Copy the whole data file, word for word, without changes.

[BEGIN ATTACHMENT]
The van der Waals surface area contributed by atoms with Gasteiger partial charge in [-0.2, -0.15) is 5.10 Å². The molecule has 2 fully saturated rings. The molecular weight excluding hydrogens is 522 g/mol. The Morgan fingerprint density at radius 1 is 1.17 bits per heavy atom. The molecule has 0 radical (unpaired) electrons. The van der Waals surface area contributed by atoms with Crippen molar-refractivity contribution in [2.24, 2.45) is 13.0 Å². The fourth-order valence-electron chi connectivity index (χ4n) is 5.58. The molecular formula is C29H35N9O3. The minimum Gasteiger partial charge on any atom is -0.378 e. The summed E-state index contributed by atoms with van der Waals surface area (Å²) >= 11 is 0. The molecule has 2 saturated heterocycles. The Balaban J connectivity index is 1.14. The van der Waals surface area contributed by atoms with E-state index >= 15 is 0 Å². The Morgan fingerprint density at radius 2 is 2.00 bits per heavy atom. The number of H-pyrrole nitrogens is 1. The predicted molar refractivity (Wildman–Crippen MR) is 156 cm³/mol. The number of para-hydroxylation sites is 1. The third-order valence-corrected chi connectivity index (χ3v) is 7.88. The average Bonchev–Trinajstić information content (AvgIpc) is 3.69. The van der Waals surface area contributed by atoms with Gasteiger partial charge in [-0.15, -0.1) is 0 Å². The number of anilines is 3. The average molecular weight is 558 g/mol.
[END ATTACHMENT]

The van der Waals surface area contributed by atoms with Gasteiger partial charge in [-0.2, -0.15) is 5.10 Å². The molecule has 2 fully saturated rings. The molecular weight excluding hydrogens is 522 g/mol. The Morgan fingerprint density at radius 1 is 1.17 bits per heavy atom. The molecule has 0 radical (unpaired) electrons. The van der Waals surface area contributed by atoms with Crippen molar-refractivity contribution in [2.24, 2.45) is 13.0 Å². The fourth-order valence-electron chi connectivity index (χ4n) is 5.58. The molecular formula is C29H35N9O3. The minimum Gasteiger partial charge on any atom is -0.378 e. The summed E-state index contributed by atoms with van der Waals surface area (Å²) >= 11 is 0. The molecule has 2 saturated heterocycles. The Balaban J connectivity index is 1.14. The van der Waals surface area contributed by atoms with E-state index >= 15 is 0 Å². The Morgan fingerprint density at radius 2 is 2.00 bits per heavy atom. The number of H-pyrrole nitrogens is 1. The predicted molar refractivity (Wildman–Crippen MR) is 156 cm³/mol. The number of para-hydroxylation sites is 1. The third-order valence-corrected chi connectivity index (χ3v) is 7.88. The average Bonchev–Trinajstić information content (AvgIpc) is 3.69. The van der Waals surface area contributed by atoms with Gasteiger partial charge in [-0.15, -0.1) is 0 Å². The number of anilines is 3. The average molecular weight is 558 g/mol.